(Montel) The European Commission will not propose more emergency power demand cuts at EU level for next winter given the fall in prices, it said in a report on the bloc’s electricity crisis measures released on Monday.
These expectations were based on the relatively higher gas storage levels, reduced demand for gas, and more pipeline and LNG infrastructure available this winter.
Record high gas prices in 2022 helped wholesale electricity prices spike to more than EUR 350/MWh in August in the main EU power markets, compared to the average of EUR 40-60/MWh between 2010 and 2020, as gas-fired peaking plants set marginal power prices.
But a combination of mild weather and policy measures including gas and power demand reductions had helped improve the supply/demand balance. At the end of May, the benchmark German front-month product was around EUR 80/MWh.
The market also expected more nuclear and hydropower availability this year compared to last, which would also help to keep power prices lower going into winter than in 2022, said the EC.
Peak power demand cuts
Most EU countries managed to cut their peak hour electricity demand by 5% last December compared to a reference period, according to the EC report. The EU had agreed last October to a binding target to cut peak demand by at least 5% from 1 December until 31 March.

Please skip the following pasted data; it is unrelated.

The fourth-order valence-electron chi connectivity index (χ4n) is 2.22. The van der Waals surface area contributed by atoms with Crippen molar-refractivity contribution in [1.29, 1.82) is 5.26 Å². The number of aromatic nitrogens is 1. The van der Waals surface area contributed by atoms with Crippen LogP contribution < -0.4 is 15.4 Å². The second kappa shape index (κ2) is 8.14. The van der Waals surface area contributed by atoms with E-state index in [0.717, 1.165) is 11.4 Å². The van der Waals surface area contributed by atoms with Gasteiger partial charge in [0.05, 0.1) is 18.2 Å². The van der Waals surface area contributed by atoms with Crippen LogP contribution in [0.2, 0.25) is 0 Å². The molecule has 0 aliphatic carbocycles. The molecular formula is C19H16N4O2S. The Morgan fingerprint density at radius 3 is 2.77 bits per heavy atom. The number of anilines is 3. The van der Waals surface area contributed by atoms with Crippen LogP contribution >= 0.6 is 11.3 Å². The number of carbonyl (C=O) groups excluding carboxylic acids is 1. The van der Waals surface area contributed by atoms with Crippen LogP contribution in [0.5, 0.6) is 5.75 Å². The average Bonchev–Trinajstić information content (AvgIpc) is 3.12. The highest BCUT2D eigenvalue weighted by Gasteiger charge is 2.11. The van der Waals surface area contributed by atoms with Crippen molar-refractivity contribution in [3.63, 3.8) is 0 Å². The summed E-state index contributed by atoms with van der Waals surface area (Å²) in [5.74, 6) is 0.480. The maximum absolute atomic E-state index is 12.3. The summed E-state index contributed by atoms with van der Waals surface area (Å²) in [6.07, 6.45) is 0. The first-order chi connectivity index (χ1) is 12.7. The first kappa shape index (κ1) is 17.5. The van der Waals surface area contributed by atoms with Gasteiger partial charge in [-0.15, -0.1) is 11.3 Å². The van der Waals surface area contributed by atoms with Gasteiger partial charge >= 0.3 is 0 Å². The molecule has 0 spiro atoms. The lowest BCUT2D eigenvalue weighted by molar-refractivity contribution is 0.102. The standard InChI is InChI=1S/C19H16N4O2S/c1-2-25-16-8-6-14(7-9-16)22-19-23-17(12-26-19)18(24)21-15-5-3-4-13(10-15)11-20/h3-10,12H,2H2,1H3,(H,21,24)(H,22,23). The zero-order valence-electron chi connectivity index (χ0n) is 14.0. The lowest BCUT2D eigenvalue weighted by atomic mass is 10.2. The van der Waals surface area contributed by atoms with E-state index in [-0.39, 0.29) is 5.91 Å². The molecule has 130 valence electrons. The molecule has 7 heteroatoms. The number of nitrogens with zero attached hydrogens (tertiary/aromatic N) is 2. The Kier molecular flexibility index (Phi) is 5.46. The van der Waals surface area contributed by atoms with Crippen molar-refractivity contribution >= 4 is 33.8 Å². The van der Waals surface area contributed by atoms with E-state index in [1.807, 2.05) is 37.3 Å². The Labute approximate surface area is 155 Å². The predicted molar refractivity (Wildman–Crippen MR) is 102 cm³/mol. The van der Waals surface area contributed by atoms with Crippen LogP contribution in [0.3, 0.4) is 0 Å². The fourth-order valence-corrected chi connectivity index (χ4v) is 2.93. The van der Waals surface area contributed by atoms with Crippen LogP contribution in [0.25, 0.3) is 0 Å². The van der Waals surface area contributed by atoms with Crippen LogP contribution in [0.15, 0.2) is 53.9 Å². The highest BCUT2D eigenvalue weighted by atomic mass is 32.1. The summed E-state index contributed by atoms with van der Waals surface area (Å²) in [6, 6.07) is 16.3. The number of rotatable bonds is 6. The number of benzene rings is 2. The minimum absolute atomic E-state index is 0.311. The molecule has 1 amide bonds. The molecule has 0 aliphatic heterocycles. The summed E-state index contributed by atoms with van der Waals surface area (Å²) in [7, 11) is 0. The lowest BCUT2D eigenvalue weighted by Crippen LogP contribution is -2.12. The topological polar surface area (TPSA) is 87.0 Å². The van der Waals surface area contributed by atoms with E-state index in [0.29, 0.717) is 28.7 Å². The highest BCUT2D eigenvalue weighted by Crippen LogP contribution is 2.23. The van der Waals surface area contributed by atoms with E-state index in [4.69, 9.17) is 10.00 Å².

However, several EU countries reported that a voluntary target to cut overall monthly power demand by 10% compared to the last five years had been more challenging. They cited factors such as the weather and using more electricity instead of fossil fuels.
More demand-side rules
The EU was also working on rules intended to boost demand-side response, reducing the need for specific emergency EU-level targets, said the EC.
These included the EC’s proposed market design reforms, which would require EU countries to assess their specific needs for power system flexibility, including demand-side response, and set goals to ensure they meet them.
They EC urged grid operators to develop a peak shaving product to help reduce peak demand and shift it to periods with higher renewable power availability.
There was also ongoing work to draft a new EU network code for demand response, which was expected to include binding rules on aggregation, energy storage and demand curtailment.
This would help boost demand-side response in all markets, said the EC.
Updates story to clarify the report’s details on wholesale EU electricity prices.